08/13/2012 03:26 pm ET Updated Oct 13, 2012

Election 2012: What We Can't Talk About

You know a relationship is in trouble when the serious issues that confront it are the very ones people can't, or won't, talk about. You know your kids are in danger when the things that trouble them the most are the ones they can't, or won't, tell you about. Welcome to the American electorate in 2012.

Amidst all the challenges facing this nation, we can't talk about some of the biggest.

For example, we can't talk about climate change, even though the science is overwhelming that the planet is warming and that carbon dioxide from human activity is a significant reason. Conservatives charge that the data are fabricated or inconclusive and liberals are afraid to bring the issue up lest they sound like they are against business growth or for creating a new (carbon) tax.

We can't talk about tax increases, even though everyone who seriously looks at the budget issues facing the nation, including the now-defunct Simpson-Bowles Commission, knows that not all the deficit and debt can be addressed through spending cuts alone. Conservatives have staked their political lives on opposing any tax increases (most have signed a pledge to this effect) and liberals are afraid of suggesting a tax increase for fear of being branded as "tax and spend."

We can't talk about meaningful gun laws, despite the fact that gun incidents are the third leading cause of injury death (just behind motor vehicle accidents and poisoning) and that the Constitutional right to own a gun is no longer an issue. Liberals are afraid of being opposed at the polls by the NRA and conservatives equate meaningful gun laws with attacks on Constitutional rights.

We can't talk about campaign finance reform, even though the prevalence of Super PAC money in campaigns now means that groups with secret donors now spend more on campaigns than the political parties or candidates themselves. Yet everyone knows that people who give millions expect something in return and that this something is likely to be in their own self-interest. Conservatives insist that unfettered spending is a free speech right and liberals are right there with them because, who knows, in the next election they might get the upper hand in raising such cash.

We can't talk about Social Security or Medicare, even though these programs are on an unsustainable fiscal course that is wreaking havoc on the federal budget. These costs threaten the future of the programs, the elderly, and even the young who, increasingly, can't afford to save for their own retirement and so will need these programs even more. Liberals will not brook any change in these "rights" and conservatives are afraid of getting painted as against the elderly. Despite the recent selection of Paul Ryan as Mitt Romney's vice presidential candidate, the likelihood is that the coming campaign will focus more on scare tactics (by liberals) and carefully worded defenses (by conservatives) than it will an honest look at the costs and alternatives for the financial solvency of Social Security and Medicare over the long-term.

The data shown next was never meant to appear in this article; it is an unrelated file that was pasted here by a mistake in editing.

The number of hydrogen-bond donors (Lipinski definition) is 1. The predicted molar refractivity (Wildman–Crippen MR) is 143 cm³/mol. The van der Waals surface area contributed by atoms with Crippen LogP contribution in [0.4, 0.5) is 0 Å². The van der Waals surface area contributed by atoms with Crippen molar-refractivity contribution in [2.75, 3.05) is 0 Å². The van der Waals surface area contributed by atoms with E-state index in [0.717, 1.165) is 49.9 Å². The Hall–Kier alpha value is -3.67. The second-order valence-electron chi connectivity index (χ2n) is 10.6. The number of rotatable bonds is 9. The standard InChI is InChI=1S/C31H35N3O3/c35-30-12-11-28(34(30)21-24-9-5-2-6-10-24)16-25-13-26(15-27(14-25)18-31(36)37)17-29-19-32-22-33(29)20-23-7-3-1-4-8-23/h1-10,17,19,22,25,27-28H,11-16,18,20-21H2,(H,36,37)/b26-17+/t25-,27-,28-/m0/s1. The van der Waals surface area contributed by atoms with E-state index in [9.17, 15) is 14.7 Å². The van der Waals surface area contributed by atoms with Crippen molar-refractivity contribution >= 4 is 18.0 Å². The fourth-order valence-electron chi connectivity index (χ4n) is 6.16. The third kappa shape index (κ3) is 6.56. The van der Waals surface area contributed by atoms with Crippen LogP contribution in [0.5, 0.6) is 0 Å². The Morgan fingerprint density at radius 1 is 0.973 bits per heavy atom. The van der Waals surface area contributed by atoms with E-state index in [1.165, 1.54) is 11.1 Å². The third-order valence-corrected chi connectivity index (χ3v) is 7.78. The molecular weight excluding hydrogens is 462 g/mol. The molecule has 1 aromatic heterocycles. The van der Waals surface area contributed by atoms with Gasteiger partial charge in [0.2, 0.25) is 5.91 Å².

The failure to talk about such major problems has many roots. Some people, who desire to remain politically relevant or win elections, rationalize that they will talk about these things after they gain power (not acknowledging that the incentive structure for ignoring these issues will be the same then as it is now). Some just assume there has to be a more vivid and immediate crisis to be able to discuss these issues. Some, of a more optimistic bent, assume there will never be a crisis or that the problems will take care of themselves. Many would rather deal with more immediate issues, like increasing jobs or saving money, despite the fact that failing to address these deeper problems may potentially result in great job losses and huge expenses in the future. Some just hate conflict and talking about touchy issues is stressful.

These reasons have parallels in our personal lives as well. What do couples or families do when they can't talk about what they should discuss? They have arguments about side issues. Who didn't do take out the trash, who spent too much, who stayed out too late, who forgot an important date -- become surrogates for the conversations that matter. Similarly, in this election year, we talk about gay marriage, the president's place of birth, contraception, Romney's time at Bain Capital and his tax returns. Like all side issues, they seem important, but years later we recognize that they just kept us from the dialogue we needed to have. And, just like in personal relationships, we will look back and regret that we allowed ourselves to be so easily sidetracked when being more honest with each other could have saved us much heartache.

As with personal relationships, so with political ones. Someone has to have the courage to tell the truth, the resilience to take hearing others' truths, the compassion to reach out to those they now see as opponents, and the self-confidence to compromise for the good of the relationship -- or the society. Courage seems in short supply these days. It's what we need to look for more closely when we select those to lead us.